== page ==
Be A Voice: Labour’s Support for a Second Referendum

By Campaign Agent Eleanor Longman-Rood

Opponents of Theresa May have supported a second referendum throughout her time in office. This movement gained significant momentum after the ‘People’s March’ last October and it is now looking increasingly likely. It would be the ultimate failure for May one from which there would be no coming back. With the rejection of Labour’s new amendment in Parliament, Corbyn has broken his streak of ambiguity to publicly support this second vote. It is fundamental to set aside party agendas at this point to truly grasp what a second referendum would mean for Britain.


In recent years there has been greater scrutiny of how a message is presented, rather than its substance, meaning strategic statements are more important now than previously. Perhaps then, this new stance was a wise move from Corbyn in the long run. It is no secret that May and Corbyn aren't the most amicable political opponents that Westminster has seen. It is not a giant leap to assume that this impacted his decision to come out from the shadows of the Brexit narrative to support this vote. This new public voice Corbyn has found could offer him a sense of security looking forward to the next election. Being the opposition party in Britain allows you the luxury to announce policies and ideas that you may never have to implement if the next election does not fall in your favour. Corbyn can now woo the Europhiles in the Labour party he felt he was losing, while potentially never having to be held accountable.


But what if the ‘People’s Vote’ became reality and succeeded in overturning the original vote? If May’s greatest nightmare was to be realized, what may be hailed as a victory by Europhiles has serious implications. Reuters reported that negotiations on Brexit have had a vast economic impact, costing the country £500 million a week. If the people change their mind on Brexit in a second vote, is this money refunded to the taxpayer? Sadly, this seems highly unlikely and instead we are left with the realization that we have thrown money down the drain by discussing plans that will never materialize. Thus, if a second vote does not alter the referendum’s outcome more resources are then wasted on campaigns only to secure the same answer. There is no guarantee that a second vote on Brexit would give the country a different outcome.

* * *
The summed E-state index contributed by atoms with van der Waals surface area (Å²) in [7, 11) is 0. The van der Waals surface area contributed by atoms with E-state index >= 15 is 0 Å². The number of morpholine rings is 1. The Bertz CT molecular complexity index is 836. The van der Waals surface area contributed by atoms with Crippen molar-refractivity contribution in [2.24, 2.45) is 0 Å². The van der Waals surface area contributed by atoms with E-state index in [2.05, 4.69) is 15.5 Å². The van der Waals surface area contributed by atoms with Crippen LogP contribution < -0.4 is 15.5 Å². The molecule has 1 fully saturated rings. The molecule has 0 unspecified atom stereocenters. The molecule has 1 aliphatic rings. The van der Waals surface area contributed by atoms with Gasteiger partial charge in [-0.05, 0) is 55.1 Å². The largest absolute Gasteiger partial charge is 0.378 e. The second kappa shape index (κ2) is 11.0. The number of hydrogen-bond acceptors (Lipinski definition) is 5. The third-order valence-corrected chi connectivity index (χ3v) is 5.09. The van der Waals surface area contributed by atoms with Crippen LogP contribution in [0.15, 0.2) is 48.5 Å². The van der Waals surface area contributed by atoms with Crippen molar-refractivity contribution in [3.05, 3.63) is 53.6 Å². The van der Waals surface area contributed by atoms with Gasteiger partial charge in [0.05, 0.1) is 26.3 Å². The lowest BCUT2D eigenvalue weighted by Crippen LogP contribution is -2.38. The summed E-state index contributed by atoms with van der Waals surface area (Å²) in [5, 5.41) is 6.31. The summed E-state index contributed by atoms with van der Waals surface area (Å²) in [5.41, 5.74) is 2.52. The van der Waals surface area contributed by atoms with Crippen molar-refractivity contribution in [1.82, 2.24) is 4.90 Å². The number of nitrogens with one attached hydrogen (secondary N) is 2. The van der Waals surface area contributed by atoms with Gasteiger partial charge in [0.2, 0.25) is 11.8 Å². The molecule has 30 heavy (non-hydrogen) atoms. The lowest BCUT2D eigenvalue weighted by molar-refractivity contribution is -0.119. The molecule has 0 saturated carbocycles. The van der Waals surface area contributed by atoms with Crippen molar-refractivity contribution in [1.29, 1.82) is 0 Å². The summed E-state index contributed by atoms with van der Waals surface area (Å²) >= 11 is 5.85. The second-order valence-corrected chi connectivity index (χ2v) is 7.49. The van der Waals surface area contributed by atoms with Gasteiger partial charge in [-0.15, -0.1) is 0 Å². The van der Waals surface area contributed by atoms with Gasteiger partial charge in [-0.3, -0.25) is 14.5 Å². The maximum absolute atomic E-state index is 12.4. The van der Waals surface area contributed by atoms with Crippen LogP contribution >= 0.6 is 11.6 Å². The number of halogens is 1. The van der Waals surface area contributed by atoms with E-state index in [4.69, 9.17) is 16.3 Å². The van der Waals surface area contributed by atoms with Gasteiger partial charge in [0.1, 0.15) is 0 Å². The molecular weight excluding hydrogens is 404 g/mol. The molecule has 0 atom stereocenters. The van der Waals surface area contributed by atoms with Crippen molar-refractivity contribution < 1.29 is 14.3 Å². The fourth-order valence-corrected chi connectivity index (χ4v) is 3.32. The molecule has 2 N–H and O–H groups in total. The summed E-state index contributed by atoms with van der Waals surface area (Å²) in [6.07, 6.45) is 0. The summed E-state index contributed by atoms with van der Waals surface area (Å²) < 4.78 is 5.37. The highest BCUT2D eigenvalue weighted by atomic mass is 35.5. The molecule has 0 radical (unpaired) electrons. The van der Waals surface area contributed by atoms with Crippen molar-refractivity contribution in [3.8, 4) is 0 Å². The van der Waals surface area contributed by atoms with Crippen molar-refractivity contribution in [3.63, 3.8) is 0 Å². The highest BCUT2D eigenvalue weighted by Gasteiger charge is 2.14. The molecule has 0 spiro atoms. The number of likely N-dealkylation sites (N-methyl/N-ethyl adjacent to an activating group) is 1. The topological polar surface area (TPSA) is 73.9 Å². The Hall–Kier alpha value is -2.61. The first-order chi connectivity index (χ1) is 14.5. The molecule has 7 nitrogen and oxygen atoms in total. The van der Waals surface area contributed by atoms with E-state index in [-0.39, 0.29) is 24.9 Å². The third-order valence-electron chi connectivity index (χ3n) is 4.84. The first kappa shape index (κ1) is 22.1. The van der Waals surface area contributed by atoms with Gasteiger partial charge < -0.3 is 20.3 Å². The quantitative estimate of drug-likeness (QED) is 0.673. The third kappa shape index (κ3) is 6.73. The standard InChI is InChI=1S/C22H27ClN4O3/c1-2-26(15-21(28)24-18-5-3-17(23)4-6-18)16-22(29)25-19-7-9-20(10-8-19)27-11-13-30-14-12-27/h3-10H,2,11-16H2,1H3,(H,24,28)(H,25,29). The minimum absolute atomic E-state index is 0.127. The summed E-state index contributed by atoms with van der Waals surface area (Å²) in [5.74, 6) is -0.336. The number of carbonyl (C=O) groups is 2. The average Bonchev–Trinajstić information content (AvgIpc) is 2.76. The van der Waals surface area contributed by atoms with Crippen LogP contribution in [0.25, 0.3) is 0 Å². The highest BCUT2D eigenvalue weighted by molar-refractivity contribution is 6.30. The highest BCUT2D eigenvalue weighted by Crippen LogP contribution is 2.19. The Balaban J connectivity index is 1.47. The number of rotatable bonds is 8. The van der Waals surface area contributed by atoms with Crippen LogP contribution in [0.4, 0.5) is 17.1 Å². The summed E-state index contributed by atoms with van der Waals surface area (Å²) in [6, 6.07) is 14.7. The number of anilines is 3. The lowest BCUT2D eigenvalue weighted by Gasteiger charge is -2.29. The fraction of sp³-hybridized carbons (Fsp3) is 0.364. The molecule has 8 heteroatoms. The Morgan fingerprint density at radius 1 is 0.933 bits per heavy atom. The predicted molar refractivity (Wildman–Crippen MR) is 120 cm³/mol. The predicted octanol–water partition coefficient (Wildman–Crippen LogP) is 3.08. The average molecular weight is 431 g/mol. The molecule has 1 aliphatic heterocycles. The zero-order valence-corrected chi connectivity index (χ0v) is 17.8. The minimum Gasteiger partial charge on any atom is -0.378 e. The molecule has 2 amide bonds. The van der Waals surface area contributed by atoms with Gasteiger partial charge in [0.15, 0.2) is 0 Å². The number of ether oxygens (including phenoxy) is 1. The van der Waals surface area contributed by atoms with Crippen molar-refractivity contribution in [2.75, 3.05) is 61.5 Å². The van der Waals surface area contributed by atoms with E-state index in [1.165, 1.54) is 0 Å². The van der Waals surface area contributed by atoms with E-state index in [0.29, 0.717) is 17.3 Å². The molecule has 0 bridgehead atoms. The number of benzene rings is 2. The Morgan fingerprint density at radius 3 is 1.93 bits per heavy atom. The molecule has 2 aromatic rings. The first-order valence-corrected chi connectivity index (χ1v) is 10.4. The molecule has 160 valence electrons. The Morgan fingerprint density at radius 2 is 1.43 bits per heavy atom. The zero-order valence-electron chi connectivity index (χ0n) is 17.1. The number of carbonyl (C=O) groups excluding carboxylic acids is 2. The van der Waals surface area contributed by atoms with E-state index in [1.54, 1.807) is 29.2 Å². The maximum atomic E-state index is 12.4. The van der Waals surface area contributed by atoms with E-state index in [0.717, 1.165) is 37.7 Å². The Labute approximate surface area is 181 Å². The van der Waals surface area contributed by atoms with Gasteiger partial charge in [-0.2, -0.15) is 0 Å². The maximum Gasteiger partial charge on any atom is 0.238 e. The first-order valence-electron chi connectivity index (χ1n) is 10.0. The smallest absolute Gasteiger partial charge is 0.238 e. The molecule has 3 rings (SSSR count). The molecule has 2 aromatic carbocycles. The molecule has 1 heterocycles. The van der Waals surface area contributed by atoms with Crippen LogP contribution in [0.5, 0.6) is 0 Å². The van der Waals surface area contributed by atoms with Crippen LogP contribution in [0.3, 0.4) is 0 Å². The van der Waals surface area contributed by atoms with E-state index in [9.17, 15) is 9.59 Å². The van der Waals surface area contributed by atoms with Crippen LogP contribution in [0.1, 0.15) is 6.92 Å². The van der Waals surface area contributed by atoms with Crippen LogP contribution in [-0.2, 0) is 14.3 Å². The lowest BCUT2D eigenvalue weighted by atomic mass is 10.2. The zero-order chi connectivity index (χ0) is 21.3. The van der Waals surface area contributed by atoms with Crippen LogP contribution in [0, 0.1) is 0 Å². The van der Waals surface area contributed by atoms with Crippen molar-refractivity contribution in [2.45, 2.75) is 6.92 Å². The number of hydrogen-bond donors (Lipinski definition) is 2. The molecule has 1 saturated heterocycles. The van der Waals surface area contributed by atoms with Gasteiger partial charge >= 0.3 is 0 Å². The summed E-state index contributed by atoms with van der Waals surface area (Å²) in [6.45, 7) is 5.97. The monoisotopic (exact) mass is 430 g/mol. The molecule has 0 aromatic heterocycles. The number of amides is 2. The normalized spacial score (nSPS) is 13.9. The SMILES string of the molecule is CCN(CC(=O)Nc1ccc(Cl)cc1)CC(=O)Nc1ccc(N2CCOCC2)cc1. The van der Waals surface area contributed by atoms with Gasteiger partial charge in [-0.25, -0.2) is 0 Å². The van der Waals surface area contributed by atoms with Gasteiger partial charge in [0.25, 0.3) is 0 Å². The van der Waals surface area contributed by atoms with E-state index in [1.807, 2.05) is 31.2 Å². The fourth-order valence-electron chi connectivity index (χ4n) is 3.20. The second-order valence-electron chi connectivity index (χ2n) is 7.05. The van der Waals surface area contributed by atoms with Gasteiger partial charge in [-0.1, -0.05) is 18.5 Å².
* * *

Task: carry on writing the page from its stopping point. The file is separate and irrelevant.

While Britain has been focused on its own domestic chaos, we appear to have neglected what opinion the global community has of us. If we reverse our stance after a majority was gained in a legitimate public referendum this does not install a sense of confidence in British decision making. Stability is highly attractive to countries when looking for allies and trade partners; a quality which Britain does not currently possess. There is no guarantee of how long this second-guessing will continue for; if the public opinion is not accepted first time around for a referendum perhaps the next step is the question our electoral results? We would be increasingly seen as the nation who would go back on our word when matters get complex, or worse if we decide we don’t like the outcome. This is not a sustainable reputation, as no country wants to engage with a state that always changes its mind.


I cannot help but end at the conclusion that a greater developed political education is the answer to all of this. One of the greatest critiques of both the ‘Vote Leave’ and ‘Remain’ campaigns was the lack of sound facts. One the most searched questions on the internet on 24th June 2016 was “what is the EU?”. So, if we create more effective political education, perhaps we can rescue ourselves from such ignorance in the future. No matter how hard we ignore it, politics always affects our everyday lives and it is our duty to make ourselves more aware of the current events. Although, this could just be the political idealist within me envisioning a society that is far from the one we currently reside in. In the meantime, our energy should be refocused into preparing for the inevitable, not placing obstacles in front of it. Corbyn may well have made a second vote possible, but Britain must not learn the hard way that in politics, just because you can change the outcome of a decision, it does not mean it is right or justified.